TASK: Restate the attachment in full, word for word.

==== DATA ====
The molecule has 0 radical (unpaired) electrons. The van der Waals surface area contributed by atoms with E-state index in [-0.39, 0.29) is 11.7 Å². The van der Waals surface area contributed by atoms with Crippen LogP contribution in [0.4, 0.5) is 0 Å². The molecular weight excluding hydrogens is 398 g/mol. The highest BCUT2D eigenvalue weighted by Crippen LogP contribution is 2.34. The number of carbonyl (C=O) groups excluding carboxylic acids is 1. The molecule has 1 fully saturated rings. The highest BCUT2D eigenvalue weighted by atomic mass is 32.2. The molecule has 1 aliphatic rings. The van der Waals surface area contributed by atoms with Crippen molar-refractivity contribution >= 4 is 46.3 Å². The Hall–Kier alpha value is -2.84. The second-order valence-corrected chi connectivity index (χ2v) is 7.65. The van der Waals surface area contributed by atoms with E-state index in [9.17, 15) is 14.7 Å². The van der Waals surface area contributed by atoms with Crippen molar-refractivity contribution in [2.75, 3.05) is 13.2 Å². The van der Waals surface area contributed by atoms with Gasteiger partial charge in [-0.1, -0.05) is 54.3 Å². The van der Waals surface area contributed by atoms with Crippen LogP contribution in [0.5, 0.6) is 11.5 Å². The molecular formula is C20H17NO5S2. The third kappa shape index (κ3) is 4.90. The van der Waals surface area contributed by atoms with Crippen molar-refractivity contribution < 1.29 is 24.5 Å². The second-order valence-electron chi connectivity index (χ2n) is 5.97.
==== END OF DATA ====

The molecule has 0 radical (unpaired) electrons. The van der Waals surface area contributed by atoms with E-state index in [-0.39, 0.29) is 11.7 Å². The van der Waals surface area contributed by atoms with Crippen LogP contribution in [0.4, 0.5) is 0 Å². The molecular weight excluding hydrogens is 398 g/mol. The highest BCUT2D eigenvalue weighted by Crippen LogP contribution is 2.34. The number of carbonyl (C=O) groups excluding carboxylic acids is 1. The molecule has 1 fully saturated rings. The highest BCUT2D eigenvalue weighted by atomic mass is 32.2. The molecule has 1 aliphatic rings. The van der Waals surface area contributed by atoms with Crippen molar-refractivity contribution >= 4 is 46.3 Å². The Hall–Kier alpha value is -2.84. The second-order valence-corrected chi connectivity index (χ2v) is 7.65. The van der Waals surface area contributed by atoms with E-state index in [9.17, 15) is 14.7 Å². The van der Waals surface area contributed by atoms with Crippen molar-refractivity contribution in [2.75, 3.05) is 13.2 Å². The van der Waals surface area contributed by atoms with Gasteiger partial charge in [-0.1, -0.05) is 54.3 Å². The van der Waals surface area contributed by atoms with Crippen LogP contribution in [0.5, 0.6) is 11.5 Å². The molecular formula is C20H17NO5S2. The third kappa shape index (κ3) is 4.90. The van der Waals surface area contributed by atoms with Crippen molar-refractivity contribution < 1.29 is 24.5 Å². The second-order valence-electron chi connectivity index (χ2n) is 5.97.